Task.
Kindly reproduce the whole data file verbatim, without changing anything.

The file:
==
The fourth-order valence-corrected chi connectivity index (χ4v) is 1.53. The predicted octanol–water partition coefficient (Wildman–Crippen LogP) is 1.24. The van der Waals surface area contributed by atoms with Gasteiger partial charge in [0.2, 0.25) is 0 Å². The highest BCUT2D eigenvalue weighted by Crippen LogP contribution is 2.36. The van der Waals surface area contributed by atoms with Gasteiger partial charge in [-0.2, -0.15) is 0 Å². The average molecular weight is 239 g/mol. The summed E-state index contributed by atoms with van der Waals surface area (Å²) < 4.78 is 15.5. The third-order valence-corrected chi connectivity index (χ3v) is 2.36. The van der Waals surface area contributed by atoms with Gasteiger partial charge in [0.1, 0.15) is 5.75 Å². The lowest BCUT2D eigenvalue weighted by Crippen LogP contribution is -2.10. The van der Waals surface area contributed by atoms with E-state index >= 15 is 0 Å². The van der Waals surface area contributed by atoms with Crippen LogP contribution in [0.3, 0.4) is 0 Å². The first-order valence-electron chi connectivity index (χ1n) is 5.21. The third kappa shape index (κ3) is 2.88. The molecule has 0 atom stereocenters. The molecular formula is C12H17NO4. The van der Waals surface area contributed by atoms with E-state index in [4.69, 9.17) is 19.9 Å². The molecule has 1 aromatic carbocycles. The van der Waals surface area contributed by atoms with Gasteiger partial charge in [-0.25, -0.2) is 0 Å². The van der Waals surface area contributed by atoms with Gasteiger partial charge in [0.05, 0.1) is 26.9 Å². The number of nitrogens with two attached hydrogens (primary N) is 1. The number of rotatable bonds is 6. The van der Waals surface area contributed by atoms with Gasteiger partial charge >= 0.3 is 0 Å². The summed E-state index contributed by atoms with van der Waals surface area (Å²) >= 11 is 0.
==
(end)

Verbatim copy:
The fourth-order valence-corrected chi connectivity index (χ4v) is 1.53. The predicted octanol–water partition coefficient (Wildman–Crippen LogP) is 1.24. The van der Waals surface area contributed by atoms with Gasteiger partial charge in [0.2, 0.25) is 0 Å². The highest BCUT2D eigenvalue weighted by Crippen LogP contribution is 2.36. The van der Waals surface area contributed by atoms with Gasteiger partial charge in [-0.2, -0.15) is 0 Å². The average molecular weight is 239 g/mol. The summed E-state index contributed by atoms with van der Waals surface area (Å²) < 4.78 is 15.5. The third-order valence-corrected chi connectivity index (χ3v) is 2.36. The van der Waals surface area contributed by atoms with Gasteiger partial charge in [0.1, 0.15) is 5.75 Å². The lowest BCUT2D eigenvalue weighted by Crippen LogP contribution is -2.10. The van der Waals surface area contributed by atoms with E-state index >= 15 is 0 Å². The van der Waals surface area contributed by atoms with Crippen LogP contribution in [0.3, 0.4) is 0 Å². The first-order valence-electron chi connectivity index (χ1n) is 5.21. The third kappa shape index (κ3) is 2.88. The molecule has 0 atom stereocenters. The molecular formula is C12H17NO4. The van der Waals surface area contributed by atoms with E-state index in [4.69, 9.17) is 19.9 Å². The molecule has 1 aromatic carbocycles. The van der Waals surface area contributed by atoms with Gasteiger partial charge in [-0.25, -0.2) is 0 Å². The van der Waals surface area contributed by atoms with Gasteiger partial charge in [0.05, 0.1) is 26.9 Å². The number of nitrogens with two attached hydrogens (primary N) is 1. The number of rotatable bonds is 6. The van der Waals surface area contributed by atoms with Gasteiger partial charge >= 0.3 is 0 Å². The summed E-state index contributed by atoms with van der Waals surface area (Å²) >= 11 is 0.